Silver Surfer Action Figure
By Hervé St-Louis
April 16, 2006 - 12:19
It’s not difficult to miss a portrayal of the Silver Surfer. He is a naked man with silver coating. Differences are usually found in the character’s skull. The figure closely resembles the inverted triangle alien shaped head he got in the series published in 2003, rather than the Jack Kirby design or John Buscesma’s. His eyes are wider and his jaw very thin. He looks like the classic alien image.
The sculpt is fine, although the surfer’s legs are shorter than his torso. As the Silver Surfer, one expect a more slender body and elongated legs. His shoulders give him a buffed look. The Silver Surfer’s hands are pointing forward, as if he were riding his board. His head is a little too small for his body, considering he has the inverted triangle head. Yet the figure looks fit and strong, a hallmark of the Silver Surfer.
Toybiz used something close to vat metal painting, but not exactly. It makes the figure’s silver coating look better than those of DCDirect’s Captain Atom for example. There are hints of blue all over the Silver Surfer’s body to make him resemble his comic book counterpart. The paint is tough, but can easily be scratched or damaged. The more one handles the figure, the less shiny the figure will be and the silver coating will turn dark grey.
The Silver Surfer is not one of Marvel’s heavy weight in terms of height. He’s about the same height as the Spider-man Classic Daredevil or Iceman. He’ll fit well with both of them too. Of course all Marvel Legends action figures and those from the Spider-man and the X-Men lines are in scale to one another. Next to Galactus, the Silver Surfer looks great too, although in this case, it is Galactus who is too small.
On his own, the Silver Surfer is stable with flat feet. His ankle and hip joints are weak though and he may not support himself for long. However, the highlight of this figure is to put him on his surfboard where he is stable, thanks to the two magnets in his heels. That mean you can pose him on the surfboard and he will still keep his balance. The real balancing act is to get the surfboard, pinned on a meteorite base to stay up.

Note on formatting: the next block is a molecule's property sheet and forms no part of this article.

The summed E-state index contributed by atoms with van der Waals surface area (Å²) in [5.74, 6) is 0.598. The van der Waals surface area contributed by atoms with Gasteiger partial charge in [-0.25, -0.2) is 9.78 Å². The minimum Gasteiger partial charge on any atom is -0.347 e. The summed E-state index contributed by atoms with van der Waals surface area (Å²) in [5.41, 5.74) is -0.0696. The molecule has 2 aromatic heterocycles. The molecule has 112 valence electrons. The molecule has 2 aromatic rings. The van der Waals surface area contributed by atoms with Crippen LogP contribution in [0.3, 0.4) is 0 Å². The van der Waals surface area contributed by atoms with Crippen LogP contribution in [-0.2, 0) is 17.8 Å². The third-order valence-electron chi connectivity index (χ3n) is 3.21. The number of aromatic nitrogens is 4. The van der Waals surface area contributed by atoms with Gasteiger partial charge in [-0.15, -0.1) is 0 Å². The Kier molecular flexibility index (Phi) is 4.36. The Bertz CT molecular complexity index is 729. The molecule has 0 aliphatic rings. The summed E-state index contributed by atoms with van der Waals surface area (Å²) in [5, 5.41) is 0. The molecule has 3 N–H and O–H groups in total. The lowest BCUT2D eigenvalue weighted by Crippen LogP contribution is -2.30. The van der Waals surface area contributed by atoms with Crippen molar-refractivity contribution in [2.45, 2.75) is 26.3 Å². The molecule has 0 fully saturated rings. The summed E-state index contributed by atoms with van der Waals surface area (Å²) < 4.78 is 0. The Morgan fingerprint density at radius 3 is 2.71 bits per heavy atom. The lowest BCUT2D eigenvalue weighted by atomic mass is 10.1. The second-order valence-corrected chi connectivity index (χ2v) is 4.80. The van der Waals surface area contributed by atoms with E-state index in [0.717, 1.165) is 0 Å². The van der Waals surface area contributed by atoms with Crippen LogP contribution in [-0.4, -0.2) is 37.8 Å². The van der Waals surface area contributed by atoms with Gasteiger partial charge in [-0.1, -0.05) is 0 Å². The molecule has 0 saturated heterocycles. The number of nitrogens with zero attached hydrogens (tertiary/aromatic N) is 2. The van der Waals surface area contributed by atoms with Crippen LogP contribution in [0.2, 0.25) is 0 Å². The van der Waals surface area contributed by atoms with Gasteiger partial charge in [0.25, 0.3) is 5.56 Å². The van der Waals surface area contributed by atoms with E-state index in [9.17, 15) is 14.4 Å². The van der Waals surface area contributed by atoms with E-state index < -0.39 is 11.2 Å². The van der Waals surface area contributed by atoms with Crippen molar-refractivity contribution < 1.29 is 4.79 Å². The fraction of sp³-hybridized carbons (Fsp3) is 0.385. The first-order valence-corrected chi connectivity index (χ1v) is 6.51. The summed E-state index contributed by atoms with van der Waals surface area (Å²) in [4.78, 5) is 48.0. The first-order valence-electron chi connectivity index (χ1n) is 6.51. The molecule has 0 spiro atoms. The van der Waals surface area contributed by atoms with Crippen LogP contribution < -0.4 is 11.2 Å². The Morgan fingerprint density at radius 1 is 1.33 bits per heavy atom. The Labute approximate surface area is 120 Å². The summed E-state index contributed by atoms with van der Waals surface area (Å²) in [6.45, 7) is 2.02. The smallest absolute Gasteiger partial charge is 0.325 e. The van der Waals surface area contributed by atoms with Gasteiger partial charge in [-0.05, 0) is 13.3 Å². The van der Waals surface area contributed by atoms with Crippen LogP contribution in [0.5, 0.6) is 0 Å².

The Silver Surfer has 36 articulations at the neck, the shoulders, the biceps, te elbows, the forearms, the wrists, the palms, the abdominal, te waist, the hips, the thighs, the knees, the calves, the ankles and the toes. The Silver Surfer’s shoulders have a hidden joint mechanism allowing him to extend his arms wider. The articulation in this figure’s arms is so complex that he can almost cross them. His elbows, hips and knees have double articulations.
The Silver Surfer’s plastic is tough, but can grind at the edges easily if you pose him too much. The plastic is soft and will resist kids’ hardships, but it the articulation is not as tough. When posed on the board for long periods, the ankles may start to bend and twist. I suggest changing poses once a week to stop the figure’s plastic from adopting one mould.
Howard the Duck, a star of Marvel Comics’ 1970s comes with the Silver Surfer. Howard the Duck was created in 1973 by Steve Gerber and first appeared in a Man-Thing story published in Fear # 19. He was a surrealist character with mature stories. Having been a Defender, just like the Silver Surfer probably explains why he was included in the set. The figure can be seen as a bonus. It would have been more appropriate to release it with the Man-Thing figure.
Howard is like one of those fast food restaurant toys for kids. He has but four articulations at the neck, the shoulders and the waist. He’s tough though. His sculpt is detailed and his looks are directly taken from the comic books. He has a nice paint job and is a cool deal for fans of the character and his 1986 film.
The surfer’s board si more than a prop for the Silver Surfer. It’s part of him. The board is made of plastic and metal. The metal parts allow one to pose the Silver Surfer on the board in various ways. There’s a plastic arm under the board, connecting it to a meteorite base. To best pose the Silver Surfer on his board, you’ll have to play with the arm under the board to achieve the best stability.
You can even pose the Silver Surfer on a wall, since the meteorite base has a hole for pins. Twisting the arm, under the board, allows the board to stay horizontal. However, if you put the Silver Surfer and his board on a wall, be aware that eventually, the arm will not support the figure and it will fall down. Prepare padding under the figure for the day it will fall.
The Silver Surfer comes in a bubble box package that one should open with scissors. There’s a reprint of Silver Surfer # 17bin the package drawn by Stan Lee and John Buscesma. The back of the figure features some stats on the character, a brief bio and pictures of other toys in the Marvel Legends Series 5 line.
The cost of the Silver Surfer depends on where you purchased the toys. Large retailers have better prices than small comic book stores or Internet boutiques. This figure can retail anywhere from $8 to $25.
Released in late 2004, the figure is almost out of stock. Only a few stores still have samples left. At first, the figure stuck around gathering dust in many stores, and eventually, availability just ended. You may find it at auction Web sites for considerably more money.
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